This isn’t some grand insight but what I find remarkable about the career of the late Donald Byrd was his ability to span so many different phases of jazz. For a cat who started in the bebop era, he bridged from there into post-bop, dabbled a bit in free, became one of the giants of the soul jazz era, and then became a massive force during the heyday of fusion. The vast majority of artists – of any genre – have trouble transitioning between even micro-changes in musical styles.1 Donald Byrd stayed relevant for at least 20 years. That’s as impressive a feat as I’ve seen by any artist above or below the platinum line.
The following playlist is absolutely not meant to be comprehensive. There’s dozens of songs I could have included but opted not to, either because they seemed so obvious to replay them would be redundant or, more to the point: they weren’t my favorites. But even this modest sampling gives you the idea of the astonishing range of Byrd’s musical genius.
Donald Byrd: Low Life
From Fuego (Blue Note, 1959)
I could have started with a song far earlier in Byrd’s career but my point here is to establish his bop/post-bop certifiers with a spry, swinging tune that reminds me of Bobby Timmons best work.
Byrd + gospel choir = sublime. And cinematic, no? Couldn’t you imagine this in some spaghetti western where our hero walks atop a sand dune, the sun setting at his back? Have I been watching too many Leone films?
Also: best cover ever.
The best known song off this album is probably the cover of Herbie Hancock’s “Cantaloupe Island” but thanks to US3, I can’t really bear to listen to it much. I do like this cover of “House of the Rising Sun” though. No only does it draw from the same choral backing that we heard on A New Perspective but you can begin to hear the hints of the coming soul-jazz movement. It’s the small, subtle things in the rhythm that you’ll hear even more so onâ€¦
And here we are. It’s not upside your dome funky but clearly, it’s working in that vein, especially with the hard hammer of Cedar Walton’s piano. But heck, let’s take it a step further and let the drummer get some.
The first thing that strikes you is that Duke Pearson is tickling the Rhodes on here, apparently the first time Byrd allowed an electric piano to roll in. Combine that with the more aggressive breakbeats by drummer Joe Chambers and “Weasil” belongs firmly in the soul-jazz era that’s since been enshrined through comps like Blue Break Beats and Jazz Dance Classics.
To me, Ethiopian Knights represents the deepest Byrd got into this era of the soul-jazz sound before moving more towards proto-disco fusion style. Nearly 18 minutes long, nothing “little” about this.
With this album, Byrd minted a smash and established himself as one of the masterminds of a sound that blended jazz, soul, funk and disco. Black Byrd was, in many ways, a total blueprint for the next five years, not just of Byrd’s career, but the direction of jazz and R&B as a whole. For me, I definitely hear some What’s Going On? elements at play but the sheer smoothness of the track also hints at what you’d hear with yacht rock by the late 1970s. It’s all right here.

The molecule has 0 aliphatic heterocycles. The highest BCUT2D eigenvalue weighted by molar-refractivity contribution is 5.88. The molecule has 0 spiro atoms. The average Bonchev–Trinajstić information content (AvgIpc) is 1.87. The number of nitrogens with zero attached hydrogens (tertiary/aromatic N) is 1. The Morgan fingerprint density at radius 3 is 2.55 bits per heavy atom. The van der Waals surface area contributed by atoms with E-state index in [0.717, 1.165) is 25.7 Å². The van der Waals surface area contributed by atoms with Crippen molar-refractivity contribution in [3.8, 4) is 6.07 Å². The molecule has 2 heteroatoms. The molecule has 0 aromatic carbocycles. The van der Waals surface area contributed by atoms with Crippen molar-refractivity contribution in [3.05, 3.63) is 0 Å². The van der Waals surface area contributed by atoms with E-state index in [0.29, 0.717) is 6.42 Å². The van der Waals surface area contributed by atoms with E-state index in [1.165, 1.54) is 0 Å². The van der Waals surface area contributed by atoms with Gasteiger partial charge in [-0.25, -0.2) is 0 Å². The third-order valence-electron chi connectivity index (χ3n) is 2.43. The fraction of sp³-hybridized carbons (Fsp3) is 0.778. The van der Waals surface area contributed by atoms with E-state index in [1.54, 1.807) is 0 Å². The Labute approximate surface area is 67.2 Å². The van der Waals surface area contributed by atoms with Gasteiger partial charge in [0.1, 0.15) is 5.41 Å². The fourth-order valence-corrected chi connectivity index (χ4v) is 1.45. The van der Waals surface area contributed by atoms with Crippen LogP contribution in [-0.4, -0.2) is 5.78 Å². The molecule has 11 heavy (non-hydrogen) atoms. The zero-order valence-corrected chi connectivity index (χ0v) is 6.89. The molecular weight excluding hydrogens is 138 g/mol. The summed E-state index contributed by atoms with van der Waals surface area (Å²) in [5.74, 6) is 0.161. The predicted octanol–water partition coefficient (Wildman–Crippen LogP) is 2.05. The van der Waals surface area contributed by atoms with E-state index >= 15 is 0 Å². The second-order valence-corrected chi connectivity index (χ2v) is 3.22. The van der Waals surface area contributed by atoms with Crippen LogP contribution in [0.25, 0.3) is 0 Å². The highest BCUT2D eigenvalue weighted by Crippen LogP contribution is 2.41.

By the way, I’m going to skip over Street Lady even though it was an important/successful album, yada yada. The only thing I want to say is that the title track is an interesting “throwback” to Byrd’s sound from about five years before. It’s like a retro-hard-bop tune.
The Mizell brothers era of Byrd’s career is perhaps his best known to most hip-hop fans given the sheer number of samples that emerged from it. Anyone up on my site should already have “Wind Parade” in heavy rotation but this is one case where I can’t not include it in here. Any song that helps power one of the greatest remixes in hip-hop history deserves that much.
At some point in the early 1970s Byrd landed a production deal with Fantasy Records and from that, he assembled a group of former Howard University students and they became the Blackbyrds. By the mid 1970s, though Byrd was still recording on his own, he was arguably experiencing more success in producing other groups, especially the Blackbyrds who had a string of hits I’m sure all of you are familiar. “Rock Creek Park” remains a constant staple for any good disco set but I threw in “Mysterious Vibes” here because 1) I like the name and 2) it’s groovy.
The 3 Pieces were a short-lived group from the D.C. area that Byrd also produced, albeit not to anywhere near the same success as the Blackbyrds. Pity since the album yielded at least two strong cuts: the jazz dance track above as well as the more mid-tempo crossover track, “Backed Up Against the Wall.”
This seems as good a place to close out: the dark, moody, melancholy groove of “Wilford’s Gone” from the soundtrack of Cornbread, Earl and Me. Yet another gem shaped by the hand of Donald Byrd.
- Case in point: the year in hip-hop in 1992. ↩